Media reports in September reported official sources saying that ONGC (Videsh Ltd – OVL) has rejected the offer of Venezuela’s national oil company PdVSA to buy an additional stake in the San Cristobal oilfield joint venture in Venezuela in which OVL already holds 40 percent since 2008. OVL has been demanding payment of $ 537 million in dividends from the project, which produces 18,000 barrels per day (bpd). Venezuela has paid a small portion but still owes $ 449 million for dividends till 2013. Dividends since 2014 have not yet been declared by PdVSA. Under an agreement in November 2016, OVL agreed to guarantee $ 318 million in additional investment to raise production from the field, in exchange for 17,000 bpd of crude. The Venezuelan side has been unable to meet its commitments.
TVS Motors announced in September its alliance with Torino Motors, a subsidiary of Groupo Autofin in Mexico. The agreement involves a distribution network for the two-wheeler manufacturer, which exports to over 60 countries and already has a presence in Latin America. Mexico is already a very large market for the Indian auto industry, with active linkages to the vast North American market. Separately, Mexico’s Cinepolis, the world’s second largest multiplex company by admissions (339 million last year) and fourth largest in terms of screens (over 5,300 of which 350 are in India), also announced in September a planned investment of Rs. 1500 crores to add 500 more screens over the next few years. Cineplois entered in India in December 2009 with its four-screen multiplex in Amritsar.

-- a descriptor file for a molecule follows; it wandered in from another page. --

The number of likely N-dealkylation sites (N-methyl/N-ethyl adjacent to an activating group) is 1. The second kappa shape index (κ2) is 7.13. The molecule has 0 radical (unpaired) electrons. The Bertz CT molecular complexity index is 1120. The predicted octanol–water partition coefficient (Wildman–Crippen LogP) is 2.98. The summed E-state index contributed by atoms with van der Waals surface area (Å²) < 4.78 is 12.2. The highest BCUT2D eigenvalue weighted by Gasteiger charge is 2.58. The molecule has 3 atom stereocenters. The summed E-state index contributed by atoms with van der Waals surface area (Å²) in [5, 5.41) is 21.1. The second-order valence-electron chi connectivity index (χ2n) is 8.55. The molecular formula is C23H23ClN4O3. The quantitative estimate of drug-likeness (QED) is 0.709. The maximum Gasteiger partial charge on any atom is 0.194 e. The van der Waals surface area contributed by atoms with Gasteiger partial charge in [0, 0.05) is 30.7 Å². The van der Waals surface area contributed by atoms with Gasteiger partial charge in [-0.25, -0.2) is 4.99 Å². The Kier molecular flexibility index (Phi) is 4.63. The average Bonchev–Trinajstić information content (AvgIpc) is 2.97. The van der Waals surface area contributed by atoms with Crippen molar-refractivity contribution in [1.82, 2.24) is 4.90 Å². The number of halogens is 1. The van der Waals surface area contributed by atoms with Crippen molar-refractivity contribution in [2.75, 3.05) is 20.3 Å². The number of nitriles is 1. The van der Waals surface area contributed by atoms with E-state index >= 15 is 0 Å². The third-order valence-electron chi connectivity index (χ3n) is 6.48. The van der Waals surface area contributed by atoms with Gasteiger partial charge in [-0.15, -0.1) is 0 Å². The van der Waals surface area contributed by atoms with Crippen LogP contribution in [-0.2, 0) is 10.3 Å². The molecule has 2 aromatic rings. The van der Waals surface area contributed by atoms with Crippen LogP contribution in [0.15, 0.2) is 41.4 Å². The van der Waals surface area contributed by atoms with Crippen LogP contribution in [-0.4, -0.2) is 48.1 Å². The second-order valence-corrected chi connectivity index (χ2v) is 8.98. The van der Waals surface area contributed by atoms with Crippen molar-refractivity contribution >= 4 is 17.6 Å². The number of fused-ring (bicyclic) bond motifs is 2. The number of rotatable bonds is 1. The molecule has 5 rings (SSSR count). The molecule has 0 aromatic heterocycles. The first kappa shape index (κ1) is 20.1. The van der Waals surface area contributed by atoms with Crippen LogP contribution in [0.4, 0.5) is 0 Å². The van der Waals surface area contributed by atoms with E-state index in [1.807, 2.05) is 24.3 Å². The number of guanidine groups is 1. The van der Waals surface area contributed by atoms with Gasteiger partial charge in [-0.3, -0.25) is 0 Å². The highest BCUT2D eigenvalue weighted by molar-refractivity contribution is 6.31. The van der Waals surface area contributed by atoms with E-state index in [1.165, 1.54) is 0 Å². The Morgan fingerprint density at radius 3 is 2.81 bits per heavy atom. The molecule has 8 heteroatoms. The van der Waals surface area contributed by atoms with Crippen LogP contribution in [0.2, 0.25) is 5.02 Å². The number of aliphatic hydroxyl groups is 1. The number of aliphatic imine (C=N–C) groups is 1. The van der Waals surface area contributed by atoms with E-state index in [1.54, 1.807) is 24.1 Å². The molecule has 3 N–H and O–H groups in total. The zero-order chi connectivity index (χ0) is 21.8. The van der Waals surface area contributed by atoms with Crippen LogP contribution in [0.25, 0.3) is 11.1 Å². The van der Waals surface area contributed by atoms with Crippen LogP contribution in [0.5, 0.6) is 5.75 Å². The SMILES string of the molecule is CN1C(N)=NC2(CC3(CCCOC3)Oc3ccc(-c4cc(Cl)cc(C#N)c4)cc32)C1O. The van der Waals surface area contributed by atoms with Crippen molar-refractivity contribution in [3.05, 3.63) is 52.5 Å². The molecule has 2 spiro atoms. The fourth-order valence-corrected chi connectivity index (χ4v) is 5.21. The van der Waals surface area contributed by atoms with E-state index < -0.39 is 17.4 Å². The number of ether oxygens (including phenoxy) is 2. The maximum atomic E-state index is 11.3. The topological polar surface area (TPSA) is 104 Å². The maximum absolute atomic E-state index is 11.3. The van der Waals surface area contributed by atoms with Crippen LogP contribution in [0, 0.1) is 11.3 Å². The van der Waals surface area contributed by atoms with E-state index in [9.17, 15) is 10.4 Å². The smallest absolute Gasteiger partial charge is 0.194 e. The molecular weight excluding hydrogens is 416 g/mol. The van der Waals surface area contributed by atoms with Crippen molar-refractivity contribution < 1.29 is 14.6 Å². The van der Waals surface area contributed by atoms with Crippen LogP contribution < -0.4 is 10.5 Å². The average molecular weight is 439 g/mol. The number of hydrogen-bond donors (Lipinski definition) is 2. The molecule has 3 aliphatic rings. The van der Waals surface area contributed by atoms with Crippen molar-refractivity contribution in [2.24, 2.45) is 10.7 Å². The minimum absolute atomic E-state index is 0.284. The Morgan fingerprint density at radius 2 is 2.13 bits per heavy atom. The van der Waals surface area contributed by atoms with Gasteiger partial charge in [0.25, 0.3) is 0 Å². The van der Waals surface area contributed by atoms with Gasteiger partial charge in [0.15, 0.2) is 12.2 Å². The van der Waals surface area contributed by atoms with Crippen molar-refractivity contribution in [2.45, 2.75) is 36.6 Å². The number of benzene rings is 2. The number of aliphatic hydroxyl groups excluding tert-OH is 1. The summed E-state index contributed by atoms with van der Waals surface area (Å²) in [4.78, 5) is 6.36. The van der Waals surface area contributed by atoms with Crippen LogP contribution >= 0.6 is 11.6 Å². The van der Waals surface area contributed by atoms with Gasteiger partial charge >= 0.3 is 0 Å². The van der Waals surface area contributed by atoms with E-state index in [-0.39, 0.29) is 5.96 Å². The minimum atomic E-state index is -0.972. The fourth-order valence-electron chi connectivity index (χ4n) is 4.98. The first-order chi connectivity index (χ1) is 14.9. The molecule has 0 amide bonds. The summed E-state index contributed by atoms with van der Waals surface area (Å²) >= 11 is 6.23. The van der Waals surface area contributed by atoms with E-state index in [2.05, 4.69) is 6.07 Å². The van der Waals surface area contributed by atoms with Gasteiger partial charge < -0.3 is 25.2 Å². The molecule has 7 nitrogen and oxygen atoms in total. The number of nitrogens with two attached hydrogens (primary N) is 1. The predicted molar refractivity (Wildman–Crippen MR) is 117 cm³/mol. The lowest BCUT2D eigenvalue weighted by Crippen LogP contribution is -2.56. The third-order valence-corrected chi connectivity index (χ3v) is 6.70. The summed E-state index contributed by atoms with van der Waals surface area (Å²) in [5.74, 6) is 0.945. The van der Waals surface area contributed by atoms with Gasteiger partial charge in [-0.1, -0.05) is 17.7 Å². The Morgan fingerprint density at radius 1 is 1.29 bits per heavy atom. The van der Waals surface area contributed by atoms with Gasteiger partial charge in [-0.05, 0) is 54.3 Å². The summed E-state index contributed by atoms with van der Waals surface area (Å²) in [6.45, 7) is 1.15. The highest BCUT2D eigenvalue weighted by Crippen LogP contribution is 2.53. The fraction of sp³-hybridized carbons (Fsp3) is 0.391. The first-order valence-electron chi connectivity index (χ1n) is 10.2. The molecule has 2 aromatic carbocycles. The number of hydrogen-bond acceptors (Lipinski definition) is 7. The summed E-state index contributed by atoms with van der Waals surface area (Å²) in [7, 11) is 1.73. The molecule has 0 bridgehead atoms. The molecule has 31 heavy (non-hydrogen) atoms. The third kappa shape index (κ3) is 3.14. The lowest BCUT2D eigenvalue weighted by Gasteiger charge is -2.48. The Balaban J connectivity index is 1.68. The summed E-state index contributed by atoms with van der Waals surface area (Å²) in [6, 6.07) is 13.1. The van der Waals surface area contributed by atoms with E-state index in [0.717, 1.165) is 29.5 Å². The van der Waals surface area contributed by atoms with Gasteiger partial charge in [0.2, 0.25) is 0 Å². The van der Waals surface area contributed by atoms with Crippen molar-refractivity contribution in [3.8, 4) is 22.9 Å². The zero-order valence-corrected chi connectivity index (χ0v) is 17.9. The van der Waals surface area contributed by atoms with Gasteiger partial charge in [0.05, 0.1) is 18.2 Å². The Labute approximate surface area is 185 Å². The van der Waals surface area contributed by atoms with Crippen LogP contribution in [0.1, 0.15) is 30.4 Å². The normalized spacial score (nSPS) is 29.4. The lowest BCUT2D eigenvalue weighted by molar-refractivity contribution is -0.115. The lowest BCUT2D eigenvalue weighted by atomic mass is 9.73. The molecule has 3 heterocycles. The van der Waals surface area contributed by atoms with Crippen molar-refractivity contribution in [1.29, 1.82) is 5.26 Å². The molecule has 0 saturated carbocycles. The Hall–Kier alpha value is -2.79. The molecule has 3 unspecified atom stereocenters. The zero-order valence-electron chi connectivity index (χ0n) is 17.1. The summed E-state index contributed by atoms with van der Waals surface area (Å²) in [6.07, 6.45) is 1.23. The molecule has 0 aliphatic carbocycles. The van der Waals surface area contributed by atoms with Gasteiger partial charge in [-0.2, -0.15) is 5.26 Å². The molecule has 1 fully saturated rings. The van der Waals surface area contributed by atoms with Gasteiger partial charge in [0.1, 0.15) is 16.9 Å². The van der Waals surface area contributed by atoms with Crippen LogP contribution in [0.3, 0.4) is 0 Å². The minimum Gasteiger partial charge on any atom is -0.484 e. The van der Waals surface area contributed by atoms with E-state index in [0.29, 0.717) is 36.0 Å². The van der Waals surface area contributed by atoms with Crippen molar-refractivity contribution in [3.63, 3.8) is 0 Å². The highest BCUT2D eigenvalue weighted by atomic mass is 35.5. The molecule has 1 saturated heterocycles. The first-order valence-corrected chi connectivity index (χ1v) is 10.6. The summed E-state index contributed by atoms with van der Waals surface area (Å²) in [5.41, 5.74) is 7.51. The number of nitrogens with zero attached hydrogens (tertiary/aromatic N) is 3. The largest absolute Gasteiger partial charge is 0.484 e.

India’s pharmaceutical presence in Latin America has grown. Lupin, which has a strong presence in Mexico, will develop its Brazilian subsidiary, Medquimica into a manufacturing hub for the region, which accounts for four percent of Lupin’s global turnover. The firm exports to Mexico, Brazil, Chile, Cuba, Dominican Republic, Haiti, Guatemala, Honduras, Panama, Peru and Venezuela. Lupin, which sold around $88 million worth in Brazil hopes to soon catch up with Torrent, another Indian pharma major based in Brazil with sales of $ 110 million in 2017/18.